The Fabulous Flying Machines of Alberto Santos-Dumont
written by Victoria Griffith; illustrated by Eva Montanari
2011 (Abrams Books for Young Readers)
Source: Review copy provided by the publisher
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Alberto Santos-Dumont was a celebrity in 1903 Paris. He flew his dirigible around the French capital and easily outpaced the cars below. But Alberto was restless. As he explained to his friend, the jeweler Louis Cartier, he wanted flying machines to go faster and be more useful. For three years Alberto worked on a flying machine and was ready to unveil it in November 1906. Nearly a thousand people gathered at a field to see his new invention. An unexpected interloper by the name of Louis Bleriot was also there with his new flying machine. Being a gentleman and supremely confident, Santos-Dumont offered Bleriot the chance to go first. This was a huge risk for Alberto as he stood to lose the opportunity to be the first man to fly an airplane powered only by itself. Bleriot made three attempts and on the third one his airplane fell apart. Alberto started the engine on his plane and soon soared above the heads of the spectators. He managed to fly for twenty-one seconds before a hard landing. Alberto knew the time since he was wearing a new wristwatch created by Louis. Cheering spectators carried the new champion of flight on their shoulders. Alberto Santos-Dumont was the first man to take off in a plane using its own power.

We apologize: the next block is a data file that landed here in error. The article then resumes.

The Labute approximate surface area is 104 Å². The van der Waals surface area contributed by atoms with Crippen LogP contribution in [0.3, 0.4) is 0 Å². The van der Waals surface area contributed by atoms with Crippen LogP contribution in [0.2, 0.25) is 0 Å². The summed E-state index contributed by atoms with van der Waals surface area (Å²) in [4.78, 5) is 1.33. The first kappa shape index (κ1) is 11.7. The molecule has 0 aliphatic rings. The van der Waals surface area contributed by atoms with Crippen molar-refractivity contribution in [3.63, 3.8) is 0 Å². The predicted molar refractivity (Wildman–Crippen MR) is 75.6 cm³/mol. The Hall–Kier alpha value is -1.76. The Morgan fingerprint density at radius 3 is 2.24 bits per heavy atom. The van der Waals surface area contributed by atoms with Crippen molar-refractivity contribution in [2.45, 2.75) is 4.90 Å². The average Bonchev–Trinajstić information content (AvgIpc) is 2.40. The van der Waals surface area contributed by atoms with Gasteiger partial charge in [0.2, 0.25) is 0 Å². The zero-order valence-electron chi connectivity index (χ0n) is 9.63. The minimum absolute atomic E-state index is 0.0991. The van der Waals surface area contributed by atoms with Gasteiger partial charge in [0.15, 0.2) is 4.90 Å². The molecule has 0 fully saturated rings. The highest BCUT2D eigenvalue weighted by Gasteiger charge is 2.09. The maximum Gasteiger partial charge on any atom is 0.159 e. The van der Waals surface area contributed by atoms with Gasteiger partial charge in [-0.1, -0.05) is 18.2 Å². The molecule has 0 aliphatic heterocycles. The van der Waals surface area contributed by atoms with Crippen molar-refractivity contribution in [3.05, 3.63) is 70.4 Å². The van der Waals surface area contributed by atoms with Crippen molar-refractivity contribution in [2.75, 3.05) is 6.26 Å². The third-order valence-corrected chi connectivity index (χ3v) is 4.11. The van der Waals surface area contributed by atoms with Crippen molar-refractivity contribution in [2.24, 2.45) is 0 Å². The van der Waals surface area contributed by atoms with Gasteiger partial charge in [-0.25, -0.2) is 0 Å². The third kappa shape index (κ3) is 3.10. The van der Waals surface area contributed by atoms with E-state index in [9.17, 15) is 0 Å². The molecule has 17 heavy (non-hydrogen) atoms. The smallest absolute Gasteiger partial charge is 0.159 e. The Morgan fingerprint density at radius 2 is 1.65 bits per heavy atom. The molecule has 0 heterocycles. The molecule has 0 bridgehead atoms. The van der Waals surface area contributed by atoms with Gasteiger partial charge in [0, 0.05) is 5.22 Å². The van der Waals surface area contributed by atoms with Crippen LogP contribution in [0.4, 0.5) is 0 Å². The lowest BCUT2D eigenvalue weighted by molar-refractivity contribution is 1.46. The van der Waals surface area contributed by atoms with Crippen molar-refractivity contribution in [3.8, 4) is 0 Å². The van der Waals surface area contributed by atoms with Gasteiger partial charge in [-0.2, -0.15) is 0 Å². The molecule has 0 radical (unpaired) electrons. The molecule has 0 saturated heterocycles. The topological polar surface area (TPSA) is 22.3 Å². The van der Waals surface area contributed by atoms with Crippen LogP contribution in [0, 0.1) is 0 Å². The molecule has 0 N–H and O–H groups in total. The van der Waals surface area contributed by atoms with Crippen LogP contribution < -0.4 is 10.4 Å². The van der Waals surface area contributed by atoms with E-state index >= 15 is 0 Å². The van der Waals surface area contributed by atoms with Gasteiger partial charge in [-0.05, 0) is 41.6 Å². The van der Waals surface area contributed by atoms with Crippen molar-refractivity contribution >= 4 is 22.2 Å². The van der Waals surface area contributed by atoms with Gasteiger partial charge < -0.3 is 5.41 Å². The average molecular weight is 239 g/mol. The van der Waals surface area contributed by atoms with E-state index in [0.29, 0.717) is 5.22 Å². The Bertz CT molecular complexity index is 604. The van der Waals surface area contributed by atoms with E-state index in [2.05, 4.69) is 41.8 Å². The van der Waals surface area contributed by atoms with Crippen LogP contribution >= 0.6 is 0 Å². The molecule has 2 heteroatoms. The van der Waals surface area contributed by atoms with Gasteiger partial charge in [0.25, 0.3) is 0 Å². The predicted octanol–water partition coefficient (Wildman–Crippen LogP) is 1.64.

The Fabulous Flying Machines of Alberto Santos-Dumont brings to light an historical figure previously unknown to me and I suspect many others. This book is a perfect example for students of how our understanding of history is subject to change. It is an interesting debate as to who actually invented the airplane. The Wright Brothers flew with the assistance of wind and a rail system while Santos-Dumont's airplane was self-powered and there are others who could possibly lay claim to being the first. This could be the subject for an research/opinion paper or a compare/contrast assignment in a classroom. Victoria Griffith's captivating text could also be used for a lesson on sequence. Students would describe Alberto's big day in a series of boxes filled with illustrations. It would be interesting to create a picture book unit on early flight featuring aviators such as the Wrights, Santos-Dumont, Elinor Smith, and Amelia Earhart.
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